The United Auto Workers (UAW) union will resume negotiations with Stellantis on Sept. 18, after rejecting its latest proposal.
Autoworkers have been conducting targeted strikes after no agreement was reached by a Sept. 15 deadline with the "big three" automakers.
Tens of thousands of workers walked off the job at three key auto plants owned by General Motors, Ford, and Stellantis.
UAW members were on strike at a GM site in Wentzville, Missouri, a Stellantis center in Toledo, Ohio, and a Ford assembly location in Wayne, Michigan.
UAW Rejects Latest Contract ProposalOn Sept. 16, UAW President Shawn Fain announced that the union had rejected the offer from Stellantis, which conceded a 21 percent pay raise over the course of a new contract and an immediate 10 percent pay increase.
The Detroit based automaker proposed a higher starting wage rate for supplemental employees, at $20 per hour, or a 26.7 percent increase.
"Decisions made during this process will either enable our workers and our Company to thrive or will take us backward and endanger the long-term competitiveness of our Company, negatively impacting our workers and our communities, said Stellantis in a press statement.
Stellantis called its latest offer "highly competitive" and would have provided "secure a sustainable future that provides all our UAW-represented employees with an opportunity to thrive in a company that will be competitive during the automotive industry’s historic transformation."
"Our bargaining team continues to work days, nights and weekends in a responsible manner to fully understand and address each of the Union’s nearly 1,000 demands."
"Our team continues to take a serious and responsible approach to find creative solutions for each of these demands. We have listened and will continue to bargain in good faith until an agreement is reached," the company added.
Mr. Fain told CBS that the proposal was “definitely a no go, and we’ve made that very clear to the companies."
Ford and General Motors have made similar proposals.
Autoworkers Demand Massive Pay RaiseUAW has been demanding a 40 percent pay raise for its members, as annual gross profits at Ford have risen by 34 percent and at GM by 50 percent, since 2019.
"The reason we asked for 40 percent pay increases is because in the last four years alone, the CEO pay went up 40 percent. They’re already millionaires,” said Mr. Fain adding that their demands were "just."
"We’re asking for our fair share in this economy and the fruits of our labor," he argued.
A new 32-hour work week for 40 hours of pay and the expansion of pension benefits were among other items sought by the UAW.
The union also called for the elimination of seniority based wage tiers, which were implemented during the Great Recession by automakers to save on costs.
Stellantis agreed to eliminate wage tiers for some workers and would cut the hourly wage progression timeline in half to four years.
"This would bring all current full-time hourly workers to the top rate during this next agreement," the company said.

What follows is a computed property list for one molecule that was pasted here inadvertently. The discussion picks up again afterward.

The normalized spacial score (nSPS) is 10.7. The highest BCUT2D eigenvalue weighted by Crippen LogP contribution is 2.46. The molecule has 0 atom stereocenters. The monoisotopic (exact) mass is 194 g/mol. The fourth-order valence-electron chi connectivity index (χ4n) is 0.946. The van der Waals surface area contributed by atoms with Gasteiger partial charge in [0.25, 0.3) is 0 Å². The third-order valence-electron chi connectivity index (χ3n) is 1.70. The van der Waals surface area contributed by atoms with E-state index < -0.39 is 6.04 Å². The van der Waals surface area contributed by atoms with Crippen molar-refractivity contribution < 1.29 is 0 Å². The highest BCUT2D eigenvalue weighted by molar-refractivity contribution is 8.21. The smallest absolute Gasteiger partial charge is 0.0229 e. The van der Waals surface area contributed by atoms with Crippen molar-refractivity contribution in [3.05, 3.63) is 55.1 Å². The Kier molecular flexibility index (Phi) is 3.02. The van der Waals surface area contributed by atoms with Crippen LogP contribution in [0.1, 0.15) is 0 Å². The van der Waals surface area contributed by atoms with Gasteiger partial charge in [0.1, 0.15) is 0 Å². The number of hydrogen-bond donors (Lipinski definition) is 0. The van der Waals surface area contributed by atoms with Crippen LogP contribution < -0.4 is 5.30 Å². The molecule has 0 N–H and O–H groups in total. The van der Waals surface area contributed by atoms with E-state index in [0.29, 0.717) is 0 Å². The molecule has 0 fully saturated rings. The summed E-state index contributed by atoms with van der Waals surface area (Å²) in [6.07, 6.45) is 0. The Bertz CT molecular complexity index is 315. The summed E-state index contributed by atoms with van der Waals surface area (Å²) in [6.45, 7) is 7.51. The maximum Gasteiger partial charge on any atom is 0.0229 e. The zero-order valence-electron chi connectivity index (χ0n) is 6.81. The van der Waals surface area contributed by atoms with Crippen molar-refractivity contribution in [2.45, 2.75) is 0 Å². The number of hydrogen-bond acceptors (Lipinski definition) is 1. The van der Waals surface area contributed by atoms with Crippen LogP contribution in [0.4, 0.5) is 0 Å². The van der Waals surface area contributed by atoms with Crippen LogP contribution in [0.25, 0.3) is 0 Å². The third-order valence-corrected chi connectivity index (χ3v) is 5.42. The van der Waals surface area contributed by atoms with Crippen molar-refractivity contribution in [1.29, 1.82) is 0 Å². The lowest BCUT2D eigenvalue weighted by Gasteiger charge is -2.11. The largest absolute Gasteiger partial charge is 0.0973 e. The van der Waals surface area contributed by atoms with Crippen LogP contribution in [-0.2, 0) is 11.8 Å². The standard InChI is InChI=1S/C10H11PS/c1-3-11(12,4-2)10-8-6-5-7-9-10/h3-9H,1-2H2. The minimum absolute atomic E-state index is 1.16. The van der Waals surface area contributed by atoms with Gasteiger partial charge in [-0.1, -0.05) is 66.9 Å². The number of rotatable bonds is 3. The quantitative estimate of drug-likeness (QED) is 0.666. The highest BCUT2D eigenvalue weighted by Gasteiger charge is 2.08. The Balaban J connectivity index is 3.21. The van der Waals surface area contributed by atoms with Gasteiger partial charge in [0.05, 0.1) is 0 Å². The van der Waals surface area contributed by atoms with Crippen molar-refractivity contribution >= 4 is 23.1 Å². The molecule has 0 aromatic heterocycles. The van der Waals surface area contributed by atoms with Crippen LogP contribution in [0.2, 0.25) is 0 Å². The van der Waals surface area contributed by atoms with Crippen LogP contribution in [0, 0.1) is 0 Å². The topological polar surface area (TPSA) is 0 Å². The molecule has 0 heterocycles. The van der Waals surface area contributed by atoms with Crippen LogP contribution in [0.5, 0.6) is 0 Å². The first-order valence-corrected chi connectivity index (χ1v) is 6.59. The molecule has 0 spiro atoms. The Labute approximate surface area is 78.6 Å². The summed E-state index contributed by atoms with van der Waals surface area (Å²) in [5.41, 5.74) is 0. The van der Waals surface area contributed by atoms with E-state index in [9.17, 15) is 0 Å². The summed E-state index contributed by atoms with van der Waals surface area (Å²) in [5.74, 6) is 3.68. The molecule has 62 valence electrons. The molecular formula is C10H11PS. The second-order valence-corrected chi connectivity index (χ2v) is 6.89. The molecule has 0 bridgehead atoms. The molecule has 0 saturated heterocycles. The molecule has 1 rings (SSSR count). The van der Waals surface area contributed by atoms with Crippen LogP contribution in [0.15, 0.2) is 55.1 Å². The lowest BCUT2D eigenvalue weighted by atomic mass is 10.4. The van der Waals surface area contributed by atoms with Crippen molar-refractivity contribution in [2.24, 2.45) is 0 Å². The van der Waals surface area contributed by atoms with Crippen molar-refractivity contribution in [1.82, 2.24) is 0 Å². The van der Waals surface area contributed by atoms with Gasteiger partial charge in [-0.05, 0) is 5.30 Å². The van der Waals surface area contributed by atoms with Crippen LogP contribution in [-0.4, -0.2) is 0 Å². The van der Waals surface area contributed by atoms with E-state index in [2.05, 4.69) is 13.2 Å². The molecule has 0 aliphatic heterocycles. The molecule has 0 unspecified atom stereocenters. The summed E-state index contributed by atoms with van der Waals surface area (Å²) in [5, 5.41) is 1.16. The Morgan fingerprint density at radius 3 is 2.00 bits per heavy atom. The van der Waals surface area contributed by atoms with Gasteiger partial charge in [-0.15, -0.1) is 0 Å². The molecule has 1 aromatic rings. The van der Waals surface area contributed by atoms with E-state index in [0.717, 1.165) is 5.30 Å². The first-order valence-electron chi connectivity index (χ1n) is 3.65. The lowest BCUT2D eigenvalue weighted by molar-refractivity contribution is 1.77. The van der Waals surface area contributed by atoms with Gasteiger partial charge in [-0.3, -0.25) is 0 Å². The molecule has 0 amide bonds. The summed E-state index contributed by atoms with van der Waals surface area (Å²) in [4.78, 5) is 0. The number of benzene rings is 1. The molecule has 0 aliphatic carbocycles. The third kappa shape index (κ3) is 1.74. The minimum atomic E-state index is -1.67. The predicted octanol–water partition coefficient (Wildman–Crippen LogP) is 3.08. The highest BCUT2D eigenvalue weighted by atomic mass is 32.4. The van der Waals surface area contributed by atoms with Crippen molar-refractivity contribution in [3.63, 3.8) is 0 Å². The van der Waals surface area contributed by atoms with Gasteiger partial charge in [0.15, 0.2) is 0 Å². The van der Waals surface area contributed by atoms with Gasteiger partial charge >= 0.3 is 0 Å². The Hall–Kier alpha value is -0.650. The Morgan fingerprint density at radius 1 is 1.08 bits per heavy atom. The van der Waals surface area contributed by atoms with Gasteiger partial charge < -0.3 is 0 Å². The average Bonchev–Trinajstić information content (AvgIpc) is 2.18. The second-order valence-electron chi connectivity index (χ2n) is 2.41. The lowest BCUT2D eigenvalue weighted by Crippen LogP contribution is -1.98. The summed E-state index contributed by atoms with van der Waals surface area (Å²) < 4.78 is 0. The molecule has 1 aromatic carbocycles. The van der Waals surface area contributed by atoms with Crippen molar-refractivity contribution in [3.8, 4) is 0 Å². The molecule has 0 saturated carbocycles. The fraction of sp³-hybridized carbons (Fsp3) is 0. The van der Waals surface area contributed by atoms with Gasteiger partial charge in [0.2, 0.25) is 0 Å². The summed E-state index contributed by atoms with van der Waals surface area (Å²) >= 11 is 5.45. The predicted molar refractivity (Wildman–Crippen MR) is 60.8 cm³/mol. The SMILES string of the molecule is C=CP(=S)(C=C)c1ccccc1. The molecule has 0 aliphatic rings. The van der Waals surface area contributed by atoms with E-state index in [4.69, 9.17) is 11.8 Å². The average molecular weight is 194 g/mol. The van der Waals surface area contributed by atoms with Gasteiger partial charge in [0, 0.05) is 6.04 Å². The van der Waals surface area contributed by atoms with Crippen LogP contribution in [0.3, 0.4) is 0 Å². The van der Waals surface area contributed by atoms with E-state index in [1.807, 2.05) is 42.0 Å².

Stellantis conceded additional inflation protection measures to alleviate the hardship of inflation for employees since the COVID-19 pandemic and more than $1 billion in retirement security improvements.
The automaker also criticized UAW's descriptions of the automaker’s plans to close or sell 18 facilities and said that it plans to run parts distribution centers more efficiently, as it shifts toward making electric vehicles.
Negotiations Remain in DeadlockDespite negotiations with Stellantis being deadlocked, UAW said its negotiations with Ford were "reasonably productive."
However, Mr. Fain attacked attempts by automakers to play hardball, accusing them of threatening layoffs of nonunion workers to get union members to settle sooner for less.
GM threatened to lay off 2,000 workers at a plant in Fairfax, Kansas, blaming the strike in Missouri for ending a union contract that provides supplemental unemployment benefits to the employees in Kansas.
Ford went further by laying off 600 workers at a facility in Wayne, Michigan, explaining that there was no work for them because of the strike.
Mr. Fain said UAW would not back down, and that it will continue to provide income for workers laid off because of the strike.
Meanwhile, President Joe Biden called for automakers on Sept. 15 to quickly offer union members favorable terms for a new contract and share evenly more of their record profits in recent years.
"Auto companies have seen record profits including the last few years because of the extraordinary skill and sacrifices of the UAW workers,” Mr. Fain said in a statement.
“Those record profits have not been shared fairly, in my view, with the workers.”
"It's just an honor to be here," said Mr. Fetterman as he joined a group of UAW members on strike, adding, "I always stand for the union way of life."
The Epoch Times has contacted Stellantis and UAW for comment.